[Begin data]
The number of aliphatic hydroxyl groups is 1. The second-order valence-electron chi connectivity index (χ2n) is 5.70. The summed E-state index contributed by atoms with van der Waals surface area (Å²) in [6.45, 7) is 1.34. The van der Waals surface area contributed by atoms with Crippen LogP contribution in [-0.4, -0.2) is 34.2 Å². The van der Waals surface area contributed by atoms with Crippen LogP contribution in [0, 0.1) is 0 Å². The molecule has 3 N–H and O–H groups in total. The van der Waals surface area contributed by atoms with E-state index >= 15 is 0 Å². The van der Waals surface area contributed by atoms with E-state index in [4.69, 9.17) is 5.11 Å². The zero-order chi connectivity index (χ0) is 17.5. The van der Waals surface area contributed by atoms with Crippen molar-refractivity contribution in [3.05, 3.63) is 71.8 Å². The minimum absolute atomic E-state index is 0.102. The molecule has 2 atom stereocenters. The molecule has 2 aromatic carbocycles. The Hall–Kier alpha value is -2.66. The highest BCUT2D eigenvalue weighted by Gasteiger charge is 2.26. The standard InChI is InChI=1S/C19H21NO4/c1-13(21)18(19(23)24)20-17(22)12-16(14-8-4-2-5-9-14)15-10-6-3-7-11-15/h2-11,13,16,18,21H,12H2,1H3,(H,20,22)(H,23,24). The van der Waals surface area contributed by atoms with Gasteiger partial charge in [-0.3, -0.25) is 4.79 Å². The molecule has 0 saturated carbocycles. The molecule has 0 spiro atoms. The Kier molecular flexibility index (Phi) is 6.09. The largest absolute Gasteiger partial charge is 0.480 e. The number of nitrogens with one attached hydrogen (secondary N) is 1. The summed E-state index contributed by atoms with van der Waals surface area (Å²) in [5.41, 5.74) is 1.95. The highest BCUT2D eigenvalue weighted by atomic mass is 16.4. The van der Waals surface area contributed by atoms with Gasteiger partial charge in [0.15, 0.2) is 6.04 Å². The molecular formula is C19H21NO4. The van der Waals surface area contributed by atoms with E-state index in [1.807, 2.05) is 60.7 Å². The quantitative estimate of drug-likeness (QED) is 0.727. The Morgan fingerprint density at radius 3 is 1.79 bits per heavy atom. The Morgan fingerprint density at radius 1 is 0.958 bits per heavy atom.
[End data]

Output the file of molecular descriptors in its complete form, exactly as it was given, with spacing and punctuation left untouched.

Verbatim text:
The number of aliphatic hydroxyl groups is 1. The second-order valence-electron chi connectivity index (χ2n) is 5.70. The summed E-state index contributed by atoms with van der Waals surface area (Å²) in [6.45, 7) is 1.34. The van der Waals surface area contributed by atoms with Crippen LogP contribution in [-0.4, -0.2) is 34.2 Å². The van der Waals surface area contributed by atoms with Crippen LogP contribution in [0, 0.1) is 0 Å². The molecule has 3 N–H and O–H groups in total. The van der Waals surface area contributed by atoms with E-state index >= 15 is 0 Å². The van der Waals surface area contributed by atoms with E-state index in [4.69, 9.17) is 5.11 Å². The zero-order chi connectivity index (χ0) is 17.5. The van der Waals surface area contributed by atoms with Crippen molar-refractivity contribution in [3.05, 3.63) is 71.8 Å². The minimum absolute atomic E-state index is 0.102. The molecule has 2 atom stereocenters. The molecule has 2 aromatic carbocycles. The Hall–Kier alpha value is -2.66. The highest BCUT2D eigenvalue weighted by Gasteiger charge is 2.26. The standard InChI is InChI=1S/C19H21NO4/c1-13(21)18(19(23)24)20-17(22)12-16(14-8-4-2-5-9-14)15-10-6-3-7-11-15/h2-11,13,16,18,21H,12H2,1H3,(H,20,22)(H,23,24). The van der Waals surface area contributed by atoms with Gasteiger partial charge in [-0.3, -0.25) is 4.79 Å². The molecule has 0 saturated carbocycles. The molecule has 0 spiro atoms. The Kier molecular flexibility index (Phi) is 6.09. The largest absolute Gasteiger partial charge is 0.480 e. The number of nitrogens with one attached hydrogen (secondary N) is 1. The summed E-state index contributed by atoms with van der Waals surface area (Å²) in [5.41, 5.74) is 1.95. The highest BCUT2D eigenvalue weighted by atomic mass is 16.4. The van der Waals surface area contributed by atoms with Gasteiger partial charge in [0.15, 0.2) is 6.04 Å². The molecular formula is C19H21NO4. The van der Waals surface area contributed by atoms with E-state index in [1.807, 2.05) is 60.7 Å². The quantitative estimate of drug-likeness (QED) is 0.727. The Morgan fingerprint density at radius 3 is 1.79 bits per heavy atom. The Morgan fingerprint density at radius 1 is 0.958 bits per heavy atom.